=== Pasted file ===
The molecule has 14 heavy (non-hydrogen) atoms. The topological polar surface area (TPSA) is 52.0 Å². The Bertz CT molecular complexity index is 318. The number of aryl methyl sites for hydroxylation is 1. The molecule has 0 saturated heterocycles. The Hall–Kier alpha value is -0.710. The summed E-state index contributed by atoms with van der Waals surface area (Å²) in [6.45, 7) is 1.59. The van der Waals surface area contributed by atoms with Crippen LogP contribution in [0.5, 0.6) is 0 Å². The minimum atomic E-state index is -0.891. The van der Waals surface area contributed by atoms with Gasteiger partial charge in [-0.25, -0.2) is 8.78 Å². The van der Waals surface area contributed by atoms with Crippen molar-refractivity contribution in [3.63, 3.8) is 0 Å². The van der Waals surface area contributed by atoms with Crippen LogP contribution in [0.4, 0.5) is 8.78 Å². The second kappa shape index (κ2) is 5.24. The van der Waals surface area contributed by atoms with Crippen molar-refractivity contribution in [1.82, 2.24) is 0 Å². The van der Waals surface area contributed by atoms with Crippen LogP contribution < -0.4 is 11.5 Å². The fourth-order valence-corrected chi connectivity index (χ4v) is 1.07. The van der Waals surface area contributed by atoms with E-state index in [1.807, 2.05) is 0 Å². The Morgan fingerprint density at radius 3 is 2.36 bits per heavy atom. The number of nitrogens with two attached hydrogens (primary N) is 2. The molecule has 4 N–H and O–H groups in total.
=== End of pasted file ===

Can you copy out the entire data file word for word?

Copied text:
The molecule has 14 heavy (non-hydrogen) atoms. The topological polar surface area (TPSA) is 52.0 Å². The Bertz CT molecular complexity index is 318. The number of aryl methyl sites for hydroxylation is 1. The molecule has 0 saturated heterocycles. The Hall–Kier alpha value is -0.710. The summed E-state index contributed by atoms with van der Waals surface area (Å²) in [6.45, 7) is 1.59. The van der Waals surface area contributed by atoms with Crippen LogP contribution in [0.5, 0.6) is 0 Å². The minimum atomic E-state index is -0.891. The van der Waals surface area contributed by atoms with Gasteiger partial charge in [-0.25, -0.2) is 8.78 Å². The van der Waals surface area contributed by atoms with Crippen molar-refractivity contribution in [3.63, 3.8) is 0 Å². The van der Waals surface area contributed by atoms with Crippen LogP contribution in [0.4, 0.5) is 8.78 Å². The second kappa shape index (κ2) is 5.24. The van der Waals surface area contributed by atoms with Crippen molar-refractivity contribution in [1.82, 2.24) is 0 Å². The van der Waals surface area contributed by atoms with Crippen LogP contribution < -0.4 is 11.5 Å². The fourth-order valence-corrected chi connectivity index (χ4v) is 1.07. The van der Waals surface area contributed by atoms with E-state index in [1.807, 2.05) is 0 Å². The Morgan fingerprint density at radius 3 is 2.36 bits per heavy atom. The number of nitrogens with two attached hydrogens (primary N) is 2. The molecule has 4 N–H and O–H groups in total.